Interchange fees and inefficiencies in the substitution between debit cards and cash
AbstractThis article examines the divergence between the profit maximizing and the welfare maximizing interchange fees when two issuing banks, which compete for deposits, share a debit card platform and their ATM networks. It suggests some guidelines for regulatory intervention to reduce inefficiencies in the substitution between debit cards and cash. For instance, when banks make profit on ATM transactions, if the volume of foreign withdrawals is high and if the opportunity cost of being paid in cash for merchants who accept cards is low, social welfare can be increased by reducing the interchange fee on withdrawals. If the value of the expenses paid by card is high, and if merchant demand is not very sensitive to the interchange fee on card payments, social welfare can be increased by reducing the interchange fee on card payments.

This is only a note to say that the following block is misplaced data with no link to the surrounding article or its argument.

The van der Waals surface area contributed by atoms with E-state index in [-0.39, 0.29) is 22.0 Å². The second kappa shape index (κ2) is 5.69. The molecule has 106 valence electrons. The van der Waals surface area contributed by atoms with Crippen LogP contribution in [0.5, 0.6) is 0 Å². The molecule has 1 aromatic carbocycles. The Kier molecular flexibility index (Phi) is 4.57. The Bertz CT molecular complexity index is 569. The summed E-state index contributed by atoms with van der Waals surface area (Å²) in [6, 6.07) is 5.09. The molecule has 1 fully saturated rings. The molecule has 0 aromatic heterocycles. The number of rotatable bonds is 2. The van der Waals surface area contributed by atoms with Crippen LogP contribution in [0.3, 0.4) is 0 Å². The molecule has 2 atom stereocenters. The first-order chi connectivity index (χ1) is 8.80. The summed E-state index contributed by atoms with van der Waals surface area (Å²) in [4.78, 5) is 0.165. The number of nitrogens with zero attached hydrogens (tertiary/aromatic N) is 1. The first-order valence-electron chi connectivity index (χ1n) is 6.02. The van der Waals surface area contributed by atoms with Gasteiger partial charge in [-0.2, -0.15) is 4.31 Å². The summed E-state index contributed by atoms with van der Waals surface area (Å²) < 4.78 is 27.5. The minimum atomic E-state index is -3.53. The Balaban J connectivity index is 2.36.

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Bibliographic InfoArticle provided by Elsevier in its journal International Journal of Industrial Organization.
Volume (Year): 30 (2012)
Issue (Month): 6 ()
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Web page: http://www.elsevier.com/locate/inca/505551
Payment card systems; Interchange fees; Two-sided markets; Money demand; ATMs;
Find related papers by JEL classification:
- G21 - Financial Economics - - Financial Institutions and Services - - - Banks; Other Depository Institutions; Micro Finance Institutions; Mortgages
- L31 - Industrial Organization - - Nonprofit Organizations and Public Enterprise - - - Nonprofit Institutions; NGOs
- L42 - Industrial Organization - - Antitrust Issues and Policies - - - Vertical Restraints; Resale Price Maintenance; Quantity Discounts
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